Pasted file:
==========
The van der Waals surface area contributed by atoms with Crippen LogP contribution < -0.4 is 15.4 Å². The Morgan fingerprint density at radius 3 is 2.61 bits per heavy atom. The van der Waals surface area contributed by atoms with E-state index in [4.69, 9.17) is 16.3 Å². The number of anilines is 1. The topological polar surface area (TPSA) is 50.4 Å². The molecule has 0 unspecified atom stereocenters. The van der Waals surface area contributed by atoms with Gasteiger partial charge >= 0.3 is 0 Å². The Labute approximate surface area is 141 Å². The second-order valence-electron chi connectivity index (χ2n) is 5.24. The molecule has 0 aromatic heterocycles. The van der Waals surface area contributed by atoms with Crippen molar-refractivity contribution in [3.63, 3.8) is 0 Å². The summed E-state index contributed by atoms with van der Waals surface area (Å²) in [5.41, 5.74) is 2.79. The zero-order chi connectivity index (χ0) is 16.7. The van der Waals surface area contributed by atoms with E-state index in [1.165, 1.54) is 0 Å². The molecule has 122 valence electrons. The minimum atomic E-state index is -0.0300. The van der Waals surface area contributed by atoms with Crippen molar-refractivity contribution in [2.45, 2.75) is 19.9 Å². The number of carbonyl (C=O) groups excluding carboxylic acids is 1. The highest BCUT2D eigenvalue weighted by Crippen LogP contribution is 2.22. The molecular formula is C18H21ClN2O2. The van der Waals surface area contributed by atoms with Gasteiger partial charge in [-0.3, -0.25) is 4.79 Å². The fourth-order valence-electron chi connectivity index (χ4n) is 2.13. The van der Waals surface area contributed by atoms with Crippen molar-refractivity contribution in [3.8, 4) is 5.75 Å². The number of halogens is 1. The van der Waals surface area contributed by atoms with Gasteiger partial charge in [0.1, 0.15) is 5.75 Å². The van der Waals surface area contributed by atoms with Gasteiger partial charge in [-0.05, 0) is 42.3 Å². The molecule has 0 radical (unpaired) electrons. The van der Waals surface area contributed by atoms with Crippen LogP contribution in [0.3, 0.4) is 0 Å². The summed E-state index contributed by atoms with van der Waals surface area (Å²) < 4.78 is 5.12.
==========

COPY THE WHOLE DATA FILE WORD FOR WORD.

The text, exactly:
The van der Waals surface area contributed by atoms with Crippen LogP contribution < -0.4 is 15.4 Å². The Morgan fingerprint density at radius 3 is 2.61 bits per heavy atom. The van der Waals surface area contributed by atoms with E-state index in [4.69, 9.17) is 16.3 Å². The number of anilines is 1. The topological polar surface area (TPSA) is 50.4 Å². The molecule has 0 unspecified atom stereocenters. The van der Waals surface area contributed by atoms with Gasteiger partial charge >= 0.3 is 0 Å². The Labute approximate surface area is 141 Å². The second-order valence-electron chi connectivity index (χ2n) is 5.24. The molecule has 0 aromatic heterocycles. The van der Waals surface area contributed by atoms with Crippen molar-refractivity contribution in [3.63, 3.8) is 0 Å². The summed E-state index contributed by atoms with van der Waals surface area (Å²) in [5.41, 5.74) is 2.79. The zero-order chi connectivity index (χ0) is 16.7. The van der Waals surface area contributed by atoms with E-state index in [1.165, 1.54) is 0 Å². The molecule has 122 valence electrons. The minimum atomic E-state index is -0.0300. The van der Waals surface area contributed by atoms with Crippen molar-refractivity contribution in [2.45, 2.75) is 19.9 Å². The number of carbonyl (C=O) groups excluding carboxylic acids is 1. The highest BCUT2D eigenvalue weighted by Crippen LogP contribution is 2.22. The molecular formula is C18H21ClN2O2. The van der Waals surface area contributed by atoms with Gasteiger partial charge in [-0.3, -0.25) is 4.79 Å². The fourth-order valence-electron chi connectivity index (χ4n) is 2.13. The van der Waals surface area contributed by atoms with Crippen molar-refractivity contribution in [3.8, 4) is 5.75 Å². The number of halogens is 1. The van der Waals surface area contributed by atoms with Gasteiger partial charge in [0.1, 0.15) is 5.75 Å². The van der Waals surface area contributed by atoms with Gasteiger partial charge in [-0.05, 0) is 42.3 Å². The molecule has 0 radical (unpaired) electrons. The van der Waals surface area contributed by atoms with Crippen LogP contribution in [0.3, 0.4) is 0 Å². The summed E-state index contributed by atoms with van der Waals surface area (Å²) < 4.78 is 5.12.